25 November 2014

Shimla

The beautiful Oberon Cecil hotel is reminiscent of a bygone era,
a celebration of colonial elegance and grace. 

Restored to its original grandeur with wooden floors and period furniture it boasts fabulous views of the majestic Himalayan ranges. Built around a beautiful atrium the rooms offer splendid 
views of the mountains and valleys. 
View from my room 
The only disappointment was no outdoor areas due to the presence of monkeys, lots of them.
I don't like monkeys.


Viceregal Lodge, a majestic sprawling grey stone building ringed by tall pines. It was designed by Henry Irvine, architect to the Public Works Dept of the colonial government and built in 1888 as the residence of Viceroy Lord Dufferin, and was the venue for many important decisions which changed the fate of the India sub-continent. It had electric light when nobody else in Shimla did, and an indoor tennis court! The Viceroy hosted lavish parties and entertained the royal princes and nawabs (governors in the Mughal Empire) in style. It was the venue of the Shimla Conference in 1945. In 1947 the decision to partition India and create the states of Pakistan and East Pakistan (now Bangladesh) was also taken here. 
Now called Rashtrapati Niwas, the Lodge houses the Indian Institute of Advanced Study. 

Hindu Temple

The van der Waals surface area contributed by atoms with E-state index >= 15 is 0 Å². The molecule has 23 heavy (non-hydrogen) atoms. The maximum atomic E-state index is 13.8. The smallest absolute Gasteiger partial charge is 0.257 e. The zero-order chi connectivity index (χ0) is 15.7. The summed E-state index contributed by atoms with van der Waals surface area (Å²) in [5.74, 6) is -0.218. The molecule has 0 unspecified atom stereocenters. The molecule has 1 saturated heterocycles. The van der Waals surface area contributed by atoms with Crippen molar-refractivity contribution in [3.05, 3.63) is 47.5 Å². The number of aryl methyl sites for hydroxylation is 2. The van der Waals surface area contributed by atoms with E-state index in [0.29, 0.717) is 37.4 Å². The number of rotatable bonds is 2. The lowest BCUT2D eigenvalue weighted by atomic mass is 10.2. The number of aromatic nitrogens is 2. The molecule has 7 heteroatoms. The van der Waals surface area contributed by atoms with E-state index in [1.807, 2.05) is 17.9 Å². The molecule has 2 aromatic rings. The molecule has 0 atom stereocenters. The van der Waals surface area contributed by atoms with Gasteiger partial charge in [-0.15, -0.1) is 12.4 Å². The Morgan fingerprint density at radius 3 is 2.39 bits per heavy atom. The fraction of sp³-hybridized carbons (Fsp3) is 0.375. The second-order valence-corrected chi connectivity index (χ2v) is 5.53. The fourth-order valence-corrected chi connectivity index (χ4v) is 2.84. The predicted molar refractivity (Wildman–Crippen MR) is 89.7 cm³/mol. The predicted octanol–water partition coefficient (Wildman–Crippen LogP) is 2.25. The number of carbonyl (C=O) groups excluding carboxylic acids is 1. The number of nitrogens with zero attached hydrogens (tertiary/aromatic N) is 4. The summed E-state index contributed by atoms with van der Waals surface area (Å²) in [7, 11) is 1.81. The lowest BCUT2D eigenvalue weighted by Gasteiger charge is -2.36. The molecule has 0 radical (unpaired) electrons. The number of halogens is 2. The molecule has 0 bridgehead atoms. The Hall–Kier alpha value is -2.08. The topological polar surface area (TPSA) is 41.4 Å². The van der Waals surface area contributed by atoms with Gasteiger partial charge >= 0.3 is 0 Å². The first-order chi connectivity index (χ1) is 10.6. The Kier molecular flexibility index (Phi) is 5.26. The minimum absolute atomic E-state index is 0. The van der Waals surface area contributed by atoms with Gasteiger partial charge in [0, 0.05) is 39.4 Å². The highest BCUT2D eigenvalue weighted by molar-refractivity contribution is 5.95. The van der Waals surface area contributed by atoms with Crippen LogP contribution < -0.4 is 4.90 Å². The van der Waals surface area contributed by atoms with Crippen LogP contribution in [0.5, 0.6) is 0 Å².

The Mall isn't a shopping mall as we know them, but a wide pedestrian street where the colonial British and locals would stroll to see and be seen! A few locals were wearing jackets and cardigans and the schoolchildren were wearing their blazers and long socks! Although cooler than Delhi I thought it was gloriously warm.

The library and a policeman at Scandal Point, so named because it is said that the king of Patiala had a crush on the daughter of the Viceroy of India and one day while she was taking a stroll in this place the king kidnapped her and eloped with her!
Shimla has some of the world’s finest examples of British colonial architecture, inspired by the Renaissance in England, the neo Gothic structures of the gaiety theatre, Tudor framed buildings, almost Dickensian. 
The next day I had a much needed lie in, then took a taxi to the Mall lift (in 2 parts from the road up to the Mall), traffic isn’t allowed in the Mall. Did a bit of shopping, took a leisurely stroll back then had a fantastic full body massage at the hotel spa in a room overlooking the beautiful majestic Himalyan range. The best and most tranquil massage I have ever had.
Many of the locals wanted to have their photo taken, this little boy was so excited to see his picture on my camera. The owner of the machine was making drinks. He put what looked like bundles of corn into the machine to make delicious looking smoothie type drinks. He offered me a free one but I didn’t know if any water went into them, I’m sure they were ok, and I felt very bad refusing, he really wanted me to have one, but I had just recovered and didn't want to risk being poorly again.

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